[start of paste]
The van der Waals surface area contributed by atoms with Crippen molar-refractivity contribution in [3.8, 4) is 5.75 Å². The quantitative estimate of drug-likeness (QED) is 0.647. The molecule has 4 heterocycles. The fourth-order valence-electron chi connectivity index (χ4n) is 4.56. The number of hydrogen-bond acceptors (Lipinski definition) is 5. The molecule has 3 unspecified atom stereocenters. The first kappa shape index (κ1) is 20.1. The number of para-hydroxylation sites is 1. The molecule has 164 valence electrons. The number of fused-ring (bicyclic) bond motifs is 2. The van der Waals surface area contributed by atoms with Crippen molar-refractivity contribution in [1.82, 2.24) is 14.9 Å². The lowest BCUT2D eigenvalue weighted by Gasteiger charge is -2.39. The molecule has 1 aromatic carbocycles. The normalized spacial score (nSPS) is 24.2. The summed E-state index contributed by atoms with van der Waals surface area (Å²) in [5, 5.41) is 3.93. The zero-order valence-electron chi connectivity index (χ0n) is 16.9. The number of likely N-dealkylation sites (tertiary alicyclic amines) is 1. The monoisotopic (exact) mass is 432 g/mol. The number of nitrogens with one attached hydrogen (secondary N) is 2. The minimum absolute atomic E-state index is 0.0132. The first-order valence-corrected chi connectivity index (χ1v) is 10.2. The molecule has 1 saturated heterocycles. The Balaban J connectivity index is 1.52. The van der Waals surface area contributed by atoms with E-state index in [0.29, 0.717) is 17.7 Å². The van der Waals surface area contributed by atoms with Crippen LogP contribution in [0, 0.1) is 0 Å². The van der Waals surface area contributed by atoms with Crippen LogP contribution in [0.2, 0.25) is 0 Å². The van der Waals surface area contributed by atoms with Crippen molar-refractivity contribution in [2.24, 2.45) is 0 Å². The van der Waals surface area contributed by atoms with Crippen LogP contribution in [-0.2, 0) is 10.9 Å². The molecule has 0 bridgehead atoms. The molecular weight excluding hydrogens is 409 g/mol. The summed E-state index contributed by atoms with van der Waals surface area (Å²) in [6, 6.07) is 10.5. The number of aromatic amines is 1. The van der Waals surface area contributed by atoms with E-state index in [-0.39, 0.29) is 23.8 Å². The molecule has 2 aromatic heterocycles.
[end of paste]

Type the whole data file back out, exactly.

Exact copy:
The van der Waals surface area contributed by atoms with Crippen molar-refractivity contribution in [3.8, 4) is 5.75 Å². The quantitative estimate of drug-likeness (QED) is 0.647. The molecule has 4 heterocycles. The fourth-order valence-electron chi connectivity index (χ4n) is 4.56. The number of hydrogen-bond acceptors (Lipinski definition) is 5. The molecule has 3 unspecified atom stereocenters. The first kappa shape index (κ1) is 20.1. The number of para-hydroxylation sites is 1. The molecule has 164 valence electrons. The number of fused-ring (bicyclic) bond motifs is 2. The van der Waals surface area contributed by atoms with Crippen molar-refractivity contribution in [1.82, 2.24) is 14.9 Å². The lowest BCUT2D eigenvalue weighted by Gasteiger charge is -2.39. The molecule has 1 aromatic carbocycles. The normalized spacial score (nSPS) is 24.2. The summed E-state index contributed by atoms with van der Waals surface area (Å²) in [5, 5.41) is 3.93. The zero-order valence-electron chi connectivity index (χ0n) is 16.9. The number of likely N-dealkylation sites (tertiary alicyclic amines) is 1. The monoisotopic (exact) mass is 432 g/mol. The number of nitrogens with one attached hydrogen (secondary N) is 2. The minimum absolute atomic E-state index is 0.0132. The first-order valence-corrected chi connectivity index (χ1v) is 10.2. The molecule has 1 saturated heterocycles. The Balaban J connectivity index is 1.52. The van der Waals surface area contributed by atoms with E-state index in [0.29, 0.717) is 17.7 Å². The van der Waals surface area contributed by atoms with Crippen LogP contribution in [0, 0.1) is 0 Å². The van der Waals surface area contributed by atoms with Crippen LogP contribution in [0.2, 0.25) is 0 Å². The van der Waals surface area contributed by atoms with Crippen molar-refractivity contribution in [2.24, 2.45) is 0 Å². The van der Waals surface area contributed by atoms with Crippen LogP contribution in [-0.2, 0) is 10.9 Å². The molecule has 0 bridgehead atoms. The molecular weight excluding hydrogens is 409 g/mol. The summed E-state index contributed by atoms with van der Waals surface area (Å²) in [6, 6.07) is 10.5. The number of aromatic amines is 1. The van der Waals surface area contributed by atoms with E-state index in [-0.39, 0.29) is 23.8 Å². The molecule has 2 aromatic heterocycles.